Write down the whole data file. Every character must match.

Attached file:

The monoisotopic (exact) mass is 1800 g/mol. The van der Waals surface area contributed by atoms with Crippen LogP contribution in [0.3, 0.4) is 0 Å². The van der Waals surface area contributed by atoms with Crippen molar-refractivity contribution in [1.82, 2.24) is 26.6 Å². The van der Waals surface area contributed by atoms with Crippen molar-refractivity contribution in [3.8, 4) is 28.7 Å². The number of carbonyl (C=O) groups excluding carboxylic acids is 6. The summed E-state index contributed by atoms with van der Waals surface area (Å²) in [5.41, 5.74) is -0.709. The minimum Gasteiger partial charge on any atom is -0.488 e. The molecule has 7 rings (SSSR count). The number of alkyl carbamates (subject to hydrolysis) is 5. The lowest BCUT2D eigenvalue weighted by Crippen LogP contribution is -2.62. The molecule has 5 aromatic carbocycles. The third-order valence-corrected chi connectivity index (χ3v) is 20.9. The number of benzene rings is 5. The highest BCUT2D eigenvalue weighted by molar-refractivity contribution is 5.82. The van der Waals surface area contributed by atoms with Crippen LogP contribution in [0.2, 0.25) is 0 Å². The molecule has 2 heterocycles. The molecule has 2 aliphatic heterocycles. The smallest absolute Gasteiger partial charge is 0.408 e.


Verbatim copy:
The monoisotopic (exact) mass is 1800 g/mol. The van der Waals surface area contributed by atoms with Crippen LogP contribution in [0.3, 0.4) is 0 Å². The van der Waals surface area contributed by atoms with Crippen molar-refractivity contribution in [1.82, 2.24) is 26.6 Å². The van der Waals surface area contributed by atoms with Crippen molar-refractivity contribution in [3.8, 4) is 28.7 Å². The number of carbonyl (C=O) groups excluding carboxylic acids is 6. The summed E-state index contributed by atoms with van der Waals surface area (Å²) in [5.41, 5.74) is -0.709. The minimum Gasteiger partial charge on any atom is -0.488 e. The molecule has 7 rings (SSSR count). The number of alkyl carbamates (subject to hydrolysis) is 5. The lowest BCUT2D eigenvalue weighted by Crippen LogP contribution is -2.62. The molecule has 5 aromatic carbocycles. The third-order valence-corrected chi connectivity index (χ3v) is 20.9. The number of benzene rings is 5. The highest BCUT2D eigenvalue weighted by molar-refractivity contribution is 5.82. The van der Waals surface area contributed by atoms with Crippen LogP contribution in [0.2, 0.25) is 0 Å². The molecule has 2 heterocycles. The molecule has 2 aliphatic heterocycles. The smallest absolute Gasteiger partial charge is 0.408 e.